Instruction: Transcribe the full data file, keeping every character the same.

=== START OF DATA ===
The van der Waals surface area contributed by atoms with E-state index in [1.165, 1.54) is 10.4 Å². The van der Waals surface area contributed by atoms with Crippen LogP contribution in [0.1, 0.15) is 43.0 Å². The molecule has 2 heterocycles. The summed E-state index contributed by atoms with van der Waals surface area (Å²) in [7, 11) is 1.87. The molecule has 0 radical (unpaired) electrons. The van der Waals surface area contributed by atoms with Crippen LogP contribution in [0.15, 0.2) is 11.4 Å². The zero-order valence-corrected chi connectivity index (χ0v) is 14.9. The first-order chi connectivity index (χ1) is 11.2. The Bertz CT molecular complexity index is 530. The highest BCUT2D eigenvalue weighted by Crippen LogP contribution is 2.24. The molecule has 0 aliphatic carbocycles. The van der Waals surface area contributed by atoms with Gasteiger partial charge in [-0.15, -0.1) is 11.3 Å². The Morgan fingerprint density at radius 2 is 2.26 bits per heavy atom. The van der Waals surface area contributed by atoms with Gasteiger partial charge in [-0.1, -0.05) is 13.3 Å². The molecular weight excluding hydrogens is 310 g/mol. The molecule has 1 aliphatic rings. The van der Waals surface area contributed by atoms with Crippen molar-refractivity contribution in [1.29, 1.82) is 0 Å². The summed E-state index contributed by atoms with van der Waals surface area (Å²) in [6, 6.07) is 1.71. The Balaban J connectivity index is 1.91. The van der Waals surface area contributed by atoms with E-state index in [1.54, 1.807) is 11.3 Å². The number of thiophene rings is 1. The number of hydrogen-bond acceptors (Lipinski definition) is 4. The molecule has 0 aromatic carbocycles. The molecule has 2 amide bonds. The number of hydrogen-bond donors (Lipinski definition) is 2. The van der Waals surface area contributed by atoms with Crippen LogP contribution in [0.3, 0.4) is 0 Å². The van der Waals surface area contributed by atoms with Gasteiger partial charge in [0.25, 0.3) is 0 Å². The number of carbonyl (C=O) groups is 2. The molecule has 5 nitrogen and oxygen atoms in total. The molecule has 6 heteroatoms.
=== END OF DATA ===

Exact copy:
The van der Waals surface area contributed by atoms with E-state index in [1.165, 1.54) is 10.4 Å². The van der Waals surface area contributed by atoms with Crippen LogP contribution in [0.1, 0.15) is 43.0 Å². The molecule has 2 heterocycles. The summed E-state index contributed by atoms with van der Waals surface area (Å²) in [7, 11) is 1.87. The molecule has 0 radical (unpaired) electrons. The van der Waals surface area contributed by atoms with Crippen LogP contribution in [0.15, 0.2) is 11.4 Å². The zero-order valence-corrected chi connectivity index (χ0v) is 14.9. The first-order chi connectivity index (χ1) is 11.2. The Bertz CT molecular complexity index is 530. The highest BCUT2D eigenvalue weighted by Crippen LogP contribution is 2.24. The molecule has 0 aliphatic carbocycles. The van der Waals surface area contributed by atoms with Gasteiger partial charge in [-0.15, -0.1) is 11.3 Å². The Morgan fingerprint density at radius 2 is 2.26 bits per heavy atom. The van der Waals surface area contributed by atoms with Gasteiger partial charge in [-0.1, -0.05) is 13.3 Å². The molecular weight excluding hydrogens is 310 g/mol. The molecule has 1 aliphatic rings. The van der Waals surface area contributed by atoms with Crippen molar-refractivity contribution in [1.29, 1.82) is 0 Å². The summed E-state index contributed by atoms with van der Waals surface area (Å²) in [6, 6.07) is 1.71. The Balaban J connectivity index is 1.91. The van der Waals surface area contributed by atoms with E-state index in [1.54, 1.807) is 11.3 Å². The number of thiophene rings is 1. The number of hydrogen-bond acceptors (Lipinski definition) is 4. The molecule has 0 aromatic carbocycles. The molecule has 2 amide bonds. The number of hydrogen-bond donors (Lipinski definition) is 2. The van der Waals surface area contributed by atoms with Crippen LogP contribution in [0.3, 0.4) is 0 Å². The van der Waals surface area contributed by atoms with Gasteiger partial charge in [0.25, 0.3) is 0 Å². The number of carbonyl (C=O) groups is 2. The molecule has 5 nitrogen and oxygen atoms in total. The molecule has 6 heteroatoms.